Gunnar Stigmark, author of the Gastronomisk Kalender hopelessly attributes the dish to the eponymous 1928 Swedish silent-movie box-office flop starring Edvin Adolphson.

Hippie publishers of the 1967 American Heritage Cookbook believed that Erik Jansson, the really pious Swedish religious reformer who founded Bishop Hill, Ill in 1846 (2000 census pop. 125) was spied eating a decadent dish of anchovies and potatoes bound with rich, creamery butter and farm fresh milk. Janssonist zealots considered Jansson to be the second coming of Christ and cursed the dish as Jansson’s Temptation. He was murdered in 1850.

Rumored inspiration for the Swedish chef is also lukewarmly contested.

Um der cleeckee

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Jansson's Temptation (Jansson's frestelse)

A traditional Swedish holiday thing aside from intensely repressed glögg inebriation: Scalloped potatoes baked in cream with a middle layer of caramelized onions and pickled sprats -bit smaller than a herring. Anchovies erroneously found their way into the American version since sprats are called ansjovis by Swedes, whereas anchovies fall under the sardeller appellation.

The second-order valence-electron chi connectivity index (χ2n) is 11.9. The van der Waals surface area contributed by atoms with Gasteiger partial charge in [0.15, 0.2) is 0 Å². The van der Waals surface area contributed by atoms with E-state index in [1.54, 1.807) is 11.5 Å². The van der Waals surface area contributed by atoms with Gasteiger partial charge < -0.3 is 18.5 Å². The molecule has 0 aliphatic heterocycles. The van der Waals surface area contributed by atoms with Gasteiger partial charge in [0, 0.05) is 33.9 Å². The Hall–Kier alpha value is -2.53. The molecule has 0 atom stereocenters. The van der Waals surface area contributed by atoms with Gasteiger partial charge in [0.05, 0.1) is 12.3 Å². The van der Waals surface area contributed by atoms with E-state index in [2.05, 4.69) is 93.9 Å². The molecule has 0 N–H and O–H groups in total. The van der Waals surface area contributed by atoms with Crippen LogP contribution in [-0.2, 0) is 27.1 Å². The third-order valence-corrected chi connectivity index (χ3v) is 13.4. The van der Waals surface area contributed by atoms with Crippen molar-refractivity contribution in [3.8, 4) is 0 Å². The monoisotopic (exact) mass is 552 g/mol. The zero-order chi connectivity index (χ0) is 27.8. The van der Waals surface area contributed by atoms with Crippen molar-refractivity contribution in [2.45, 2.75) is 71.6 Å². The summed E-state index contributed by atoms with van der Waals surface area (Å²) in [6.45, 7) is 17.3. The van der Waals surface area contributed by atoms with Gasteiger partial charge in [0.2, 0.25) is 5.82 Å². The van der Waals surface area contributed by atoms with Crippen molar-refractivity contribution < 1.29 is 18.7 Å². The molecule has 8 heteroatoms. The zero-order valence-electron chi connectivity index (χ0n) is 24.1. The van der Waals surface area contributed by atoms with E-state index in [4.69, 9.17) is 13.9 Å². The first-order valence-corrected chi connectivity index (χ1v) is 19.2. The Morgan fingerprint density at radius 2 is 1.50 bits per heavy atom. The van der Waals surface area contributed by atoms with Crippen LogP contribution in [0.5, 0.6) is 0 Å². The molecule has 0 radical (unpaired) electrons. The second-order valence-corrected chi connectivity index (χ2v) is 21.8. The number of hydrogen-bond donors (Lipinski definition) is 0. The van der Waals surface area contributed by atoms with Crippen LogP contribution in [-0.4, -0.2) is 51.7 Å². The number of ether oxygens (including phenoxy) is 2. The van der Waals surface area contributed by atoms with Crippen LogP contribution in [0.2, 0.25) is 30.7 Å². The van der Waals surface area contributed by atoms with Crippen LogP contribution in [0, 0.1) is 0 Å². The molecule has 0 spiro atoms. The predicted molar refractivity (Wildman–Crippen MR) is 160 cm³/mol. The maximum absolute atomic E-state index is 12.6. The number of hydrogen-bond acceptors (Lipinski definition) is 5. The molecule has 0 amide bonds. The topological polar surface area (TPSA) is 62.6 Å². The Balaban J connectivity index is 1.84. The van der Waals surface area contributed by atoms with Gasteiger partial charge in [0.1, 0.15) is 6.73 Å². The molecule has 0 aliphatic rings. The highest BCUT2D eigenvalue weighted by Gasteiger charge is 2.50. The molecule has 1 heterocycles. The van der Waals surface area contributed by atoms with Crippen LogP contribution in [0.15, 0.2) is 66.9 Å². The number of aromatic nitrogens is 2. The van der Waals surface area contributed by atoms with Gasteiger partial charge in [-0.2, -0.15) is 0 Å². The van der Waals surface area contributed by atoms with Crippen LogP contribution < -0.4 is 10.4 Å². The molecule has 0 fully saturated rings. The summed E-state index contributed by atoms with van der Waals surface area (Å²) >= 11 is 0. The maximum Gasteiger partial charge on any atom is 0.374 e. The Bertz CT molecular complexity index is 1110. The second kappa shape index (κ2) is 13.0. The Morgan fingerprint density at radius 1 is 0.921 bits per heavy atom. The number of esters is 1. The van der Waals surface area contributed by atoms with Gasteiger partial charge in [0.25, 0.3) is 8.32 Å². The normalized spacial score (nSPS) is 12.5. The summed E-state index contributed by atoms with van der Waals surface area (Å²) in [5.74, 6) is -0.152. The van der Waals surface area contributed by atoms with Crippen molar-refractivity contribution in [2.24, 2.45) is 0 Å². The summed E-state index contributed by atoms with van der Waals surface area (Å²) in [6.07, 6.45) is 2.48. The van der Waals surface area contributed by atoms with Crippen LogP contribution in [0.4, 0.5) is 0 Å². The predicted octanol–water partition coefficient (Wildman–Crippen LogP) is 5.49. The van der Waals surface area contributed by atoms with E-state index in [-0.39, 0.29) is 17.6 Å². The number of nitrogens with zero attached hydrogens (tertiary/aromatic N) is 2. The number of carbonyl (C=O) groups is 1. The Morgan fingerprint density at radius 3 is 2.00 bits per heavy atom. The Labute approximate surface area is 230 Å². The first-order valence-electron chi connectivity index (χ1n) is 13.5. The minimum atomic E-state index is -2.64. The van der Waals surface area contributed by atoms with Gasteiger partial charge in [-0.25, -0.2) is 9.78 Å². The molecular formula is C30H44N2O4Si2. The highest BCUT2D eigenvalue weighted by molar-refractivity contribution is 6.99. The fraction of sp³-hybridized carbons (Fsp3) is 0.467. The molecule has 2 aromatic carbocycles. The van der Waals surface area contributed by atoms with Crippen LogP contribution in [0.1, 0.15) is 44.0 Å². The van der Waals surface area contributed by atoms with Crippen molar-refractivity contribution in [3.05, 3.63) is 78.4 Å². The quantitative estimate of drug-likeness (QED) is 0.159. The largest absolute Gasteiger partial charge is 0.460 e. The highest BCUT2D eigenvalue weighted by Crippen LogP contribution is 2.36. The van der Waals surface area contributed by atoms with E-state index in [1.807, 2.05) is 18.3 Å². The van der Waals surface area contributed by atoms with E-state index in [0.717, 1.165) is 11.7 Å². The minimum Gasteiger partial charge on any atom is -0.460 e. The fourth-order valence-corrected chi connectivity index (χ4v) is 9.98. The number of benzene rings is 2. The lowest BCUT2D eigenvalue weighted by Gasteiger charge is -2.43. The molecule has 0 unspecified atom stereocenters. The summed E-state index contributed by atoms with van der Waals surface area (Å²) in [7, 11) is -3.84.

I have a Swedish cousin by marriage who used to put on huge New Year's Eve buffets (for over 200 guests) and one year I helped her with some of the cooking. She used to make 2 Johnsson's Temptations, one large one to be put out and a small one for us to eat in the kitchen. She would have 3 or 4 bottles of ackavit frozen in ice to go along. I think she would call the paramedics and have them standing by before serving the large casserole which had gallons of heavy cream and all the oil from the sprats. She would bake it and add more cream as it cooked down. Thanks for bringing back that memory.

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I found another great way to warm up during the (2 or so) weeks of DC winter -- flights of aquavit!